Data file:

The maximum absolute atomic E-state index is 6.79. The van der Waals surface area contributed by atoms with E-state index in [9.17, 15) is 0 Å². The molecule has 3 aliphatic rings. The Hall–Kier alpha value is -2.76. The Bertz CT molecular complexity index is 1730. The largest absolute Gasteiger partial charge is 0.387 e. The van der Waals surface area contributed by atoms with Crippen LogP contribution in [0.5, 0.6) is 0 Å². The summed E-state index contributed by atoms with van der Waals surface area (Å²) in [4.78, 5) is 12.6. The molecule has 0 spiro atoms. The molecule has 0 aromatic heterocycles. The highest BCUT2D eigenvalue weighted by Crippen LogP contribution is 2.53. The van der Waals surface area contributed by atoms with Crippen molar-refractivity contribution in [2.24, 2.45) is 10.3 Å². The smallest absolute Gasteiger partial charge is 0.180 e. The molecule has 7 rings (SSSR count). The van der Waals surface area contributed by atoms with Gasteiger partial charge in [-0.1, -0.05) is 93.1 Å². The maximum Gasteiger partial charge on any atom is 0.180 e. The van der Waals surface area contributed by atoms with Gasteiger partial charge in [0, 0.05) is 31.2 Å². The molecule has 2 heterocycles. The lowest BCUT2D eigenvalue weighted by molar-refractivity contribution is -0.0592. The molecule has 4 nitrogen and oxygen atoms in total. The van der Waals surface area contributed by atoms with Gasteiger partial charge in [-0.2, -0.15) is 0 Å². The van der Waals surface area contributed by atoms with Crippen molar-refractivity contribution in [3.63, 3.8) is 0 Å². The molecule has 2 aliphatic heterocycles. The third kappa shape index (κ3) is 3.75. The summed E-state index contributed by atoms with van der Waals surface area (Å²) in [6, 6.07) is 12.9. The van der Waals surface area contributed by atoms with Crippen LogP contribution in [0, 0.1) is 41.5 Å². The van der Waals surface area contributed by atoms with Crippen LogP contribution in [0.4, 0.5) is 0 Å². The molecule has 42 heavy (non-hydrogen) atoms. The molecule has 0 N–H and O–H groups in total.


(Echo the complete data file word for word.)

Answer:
The maximum absolute atomic E-state index is 6.79. The van der Waals surface area contributed by atoms with E-state index in [9.17, 15) is 0 Å². The molecule has 3 aliphatic rings. The Hall–Kier alpha value is -2.76. The Bertz CT molecular complexity index is 1730. The largest absolute Gasteiger partial charge is 0.387 e. The van der Waals surface area contributed by atoms with Crippen LogP contribution in [0.5, 0.6) is 0 Å². The summed E-state index contributed by atoms with van der Waals surface area (Å²) in [4.78, 5) is 12.6. The molecule has 0 spiro atoms. The molecule has 0 aromatic heterocycles. The highest BCUT2D eigenvalue weighted by Crippen LogP contribution is 2.53. The van der Waals surface area contributed by atoms with Crippen molar-refractivity contribution in [2.24, 2.45) is 10.3 Å². The smallest absolute Gasteiger partial charge is 0.180 e. The molecule has 7 rings (SSSR count). The van der Waals surface area contributed by atoms with Gasteiger partial charge in [-0.1, -0.05) is 93.1 Å². The maximum Gasteiger partial charge on any atom is 0.180 e. The van der Waals surface area contributed by atoms with Gasteiger partial charge in [0, 0.05) is 31.2 Å². The molecule has 2 heterocycles. The lowest BCUT2D eigenvalue weighted by molar-refractivity contribution is -0.0592. The molecule has 4 nitrogen and oxygen atoms in total. The van der Waals surface area contributed by atoms with Gasteiger partial charge in [-0.2, -0.15) is 0 Å². The van der Waals surface area contributed by atoms with Crippen molar-refractivity contribution in [3.63, 3.8) is 0 Å². The molecule has 2 aliphatic heterocycles. The third kappa shape index (κ3) is 3.75. The summed E-state index contributed by atoms with van der Waals surface area (Å²) in [6, 6.07) is 12.9. The van der Waals surface area contributed by atoms with Crippen LogP contribution in [0, 0.1) is 41.5 Å². The van der Waals surface area contributed by atoms with Crippen LogP contribution in [0.4, 0.5) is 0 Å². The molecule has 42 heavy (non-hydrogen) atoms. The molecule has 0 N–H and O–H groups in total.